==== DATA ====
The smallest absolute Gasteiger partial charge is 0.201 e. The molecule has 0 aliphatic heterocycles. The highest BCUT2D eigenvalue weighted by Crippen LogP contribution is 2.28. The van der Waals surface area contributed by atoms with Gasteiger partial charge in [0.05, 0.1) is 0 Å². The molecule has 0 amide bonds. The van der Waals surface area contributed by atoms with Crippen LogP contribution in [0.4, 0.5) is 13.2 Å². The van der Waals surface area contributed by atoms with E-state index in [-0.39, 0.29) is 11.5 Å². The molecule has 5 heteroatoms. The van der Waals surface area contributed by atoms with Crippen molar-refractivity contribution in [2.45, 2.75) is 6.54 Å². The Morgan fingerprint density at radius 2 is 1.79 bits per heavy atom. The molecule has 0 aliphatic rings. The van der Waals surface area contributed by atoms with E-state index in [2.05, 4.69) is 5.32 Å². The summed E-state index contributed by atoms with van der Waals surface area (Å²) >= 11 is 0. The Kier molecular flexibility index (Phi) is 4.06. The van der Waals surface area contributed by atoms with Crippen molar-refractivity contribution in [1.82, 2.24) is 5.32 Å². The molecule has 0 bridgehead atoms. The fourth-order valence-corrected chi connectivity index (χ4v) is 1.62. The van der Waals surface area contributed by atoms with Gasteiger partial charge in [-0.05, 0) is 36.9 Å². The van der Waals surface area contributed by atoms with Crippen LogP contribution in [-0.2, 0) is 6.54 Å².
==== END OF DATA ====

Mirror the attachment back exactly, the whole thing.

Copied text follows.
The smallest absolute Gasteiger partial charge is 0.201 e. The molecule has 0 aliphatic heterocycles. The highest BCUT2D eigenvalue weighted by Crippen LogP contribution is 2.28. The van der Waals surface area contributed by atoms with Gasteiger partial charge in [0.05, 0.1) is 0 Å². The molecule has 0 amide bonds. The van der Waals surface area contributed by atoms with Crippen LogP contribution in [0.4, 0.5) is 13.2 Å². The van der Waals surface area contributed by atoms with E-state index in [-0.39, 0.29) is 11.5 Å². The molecule has 5 heteroatoms. The van der Waals surface area contributed by atoms with Crippen molar-refractivity contribution in [2.45, 2.75) is 6.54 Å². The Morgan fingerprint density at radius 2 is 1.79 bits per heavy atom. The molecule has 0 aliphatic rings. The van der Waals surface area contributed by atoms with E-state index in [2.05, 4.69) is 5.32 Å². The summed E-state index contributed by atoms with van der Waals surface area (Å²) >= 11 is 0. The Kier molecular flexibility index (Phi) is 4.06. The van der Waals surface area contributed by atoms with Crippen molar-refractivity contribution in [1.82, 2.24) is 5.32 Å². The molecule has 0 bridgehead atoms. The fourth-order valence-corrected chi connectivity index (χ4v) is 1.62. The van der Waals surface area contributed by atoms with Gasteiger partial charge in [-0.05, 0) is 36.9 Å². The van der Waals surface area contributed by atoms with Crippen LogP contribution in [-0.2, 0) is 6.54 Å².